Thank you for visiting the home blog of Caliso Learning, a natural science-based business celebrating the beauty and ecology of our natural environments. Our goal is to connect you and your family with nature--actually, we want you to fall in LOVE with nature!

Here you will find nature-inspired articles and posts, family activities, personal stories, resources, and more--all with the goal to connect you with the benefits of nature for family fun and inspiration! Please enjoy and let us know what you like :) Follow us on Facebook for even more resources, more frequently!

Wednesday, March 9, 2011

Wildlife Watching and Scientific Journaling

From our last "Side of Nature: Activity" where we encouraged you to tap into your inner naturalist. Practice wildlife watching like a biologist. We tend to anthropomorphize animals when watching or discussing them. We humanize or assume certain animal behavior usually by assigning human emotion, our own experience, expectation, or reaction to a situation that wouldn’t be true for wildlife whose behavior is mostly based on perpetuating their species.

A great exercise for older children and adults is to journal wildlife activity, including scientific observations, exploring the line between inference and observation. For example, what do you observe in the picture above? An scientific observation might include: bird with blue, brown and white feathers, on a wood structure, with a worm or larva in its beak. An inference would be: a bird that is tired and resting on a wood fence,  or with a worm in its beak that it is taking back to its nest to feed its babies.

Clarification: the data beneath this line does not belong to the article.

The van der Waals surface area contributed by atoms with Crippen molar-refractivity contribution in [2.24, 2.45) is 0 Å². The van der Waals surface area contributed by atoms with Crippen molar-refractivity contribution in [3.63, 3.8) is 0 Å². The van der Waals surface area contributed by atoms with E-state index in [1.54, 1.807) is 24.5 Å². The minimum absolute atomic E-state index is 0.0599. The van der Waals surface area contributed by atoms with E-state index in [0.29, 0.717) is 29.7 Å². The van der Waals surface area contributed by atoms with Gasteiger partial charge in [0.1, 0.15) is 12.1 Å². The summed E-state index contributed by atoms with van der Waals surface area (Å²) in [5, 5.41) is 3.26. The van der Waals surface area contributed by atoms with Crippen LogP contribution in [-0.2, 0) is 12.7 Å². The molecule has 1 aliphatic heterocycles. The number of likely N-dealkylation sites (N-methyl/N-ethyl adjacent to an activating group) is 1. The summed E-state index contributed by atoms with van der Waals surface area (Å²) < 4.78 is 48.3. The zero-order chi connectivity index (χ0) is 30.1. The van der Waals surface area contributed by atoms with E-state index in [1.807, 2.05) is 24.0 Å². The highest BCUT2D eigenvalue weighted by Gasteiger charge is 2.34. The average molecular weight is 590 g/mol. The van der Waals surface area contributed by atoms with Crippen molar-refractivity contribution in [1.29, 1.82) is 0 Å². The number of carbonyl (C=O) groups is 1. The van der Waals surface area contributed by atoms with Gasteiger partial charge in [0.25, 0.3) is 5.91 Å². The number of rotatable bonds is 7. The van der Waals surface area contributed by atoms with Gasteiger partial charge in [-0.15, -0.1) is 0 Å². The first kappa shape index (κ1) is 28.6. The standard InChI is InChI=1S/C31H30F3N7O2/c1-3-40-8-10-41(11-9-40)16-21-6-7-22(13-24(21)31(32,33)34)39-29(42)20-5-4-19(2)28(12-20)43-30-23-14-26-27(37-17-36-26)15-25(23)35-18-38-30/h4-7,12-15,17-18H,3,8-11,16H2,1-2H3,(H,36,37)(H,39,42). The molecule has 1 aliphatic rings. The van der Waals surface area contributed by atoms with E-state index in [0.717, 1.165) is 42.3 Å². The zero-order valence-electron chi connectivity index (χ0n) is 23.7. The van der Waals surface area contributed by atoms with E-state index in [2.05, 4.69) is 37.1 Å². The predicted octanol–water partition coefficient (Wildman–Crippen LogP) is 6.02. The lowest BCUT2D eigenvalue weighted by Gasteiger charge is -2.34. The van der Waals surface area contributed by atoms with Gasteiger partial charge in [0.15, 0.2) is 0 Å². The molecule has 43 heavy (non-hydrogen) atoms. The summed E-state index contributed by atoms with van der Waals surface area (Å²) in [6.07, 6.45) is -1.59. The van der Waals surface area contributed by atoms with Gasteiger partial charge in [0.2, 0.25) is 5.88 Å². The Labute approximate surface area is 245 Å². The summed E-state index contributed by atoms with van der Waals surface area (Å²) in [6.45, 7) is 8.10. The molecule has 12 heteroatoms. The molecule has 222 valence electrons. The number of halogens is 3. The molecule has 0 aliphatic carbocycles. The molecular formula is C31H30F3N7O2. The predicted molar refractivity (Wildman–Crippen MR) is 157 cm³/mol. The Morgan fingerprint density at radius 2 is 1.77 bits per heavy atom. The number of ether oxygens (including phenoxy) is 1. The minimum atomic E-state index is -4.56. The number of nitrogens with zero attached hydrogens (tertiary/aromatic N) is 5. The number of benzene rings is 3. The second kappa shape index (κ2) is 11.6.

This bird may not be tired, but scouting its route instead; from the photo, that fence could be a garden border, not a fence. Even if we watched this bird enter a box nest or tree trunk nest, and emerged without the worm, we still couldn't scientifically say it fed babies without actually observing that behavior or activity (it could've dropped the worm, eaten the worm itself, or fed its mate instead). Practice this type of observation to hone your wildlife watching skills--you'll be amazed at the information you can gain just by watching and learning. Then test/research your theories or inferences through books, online research, or by asking another naturalist or interpretive guide to learn more about the behaviors of specific species you have been watching.

You just might discover that your own scientifically based observations will provide a valuable contribution to a growing knowledge base about the wildlife in your area!

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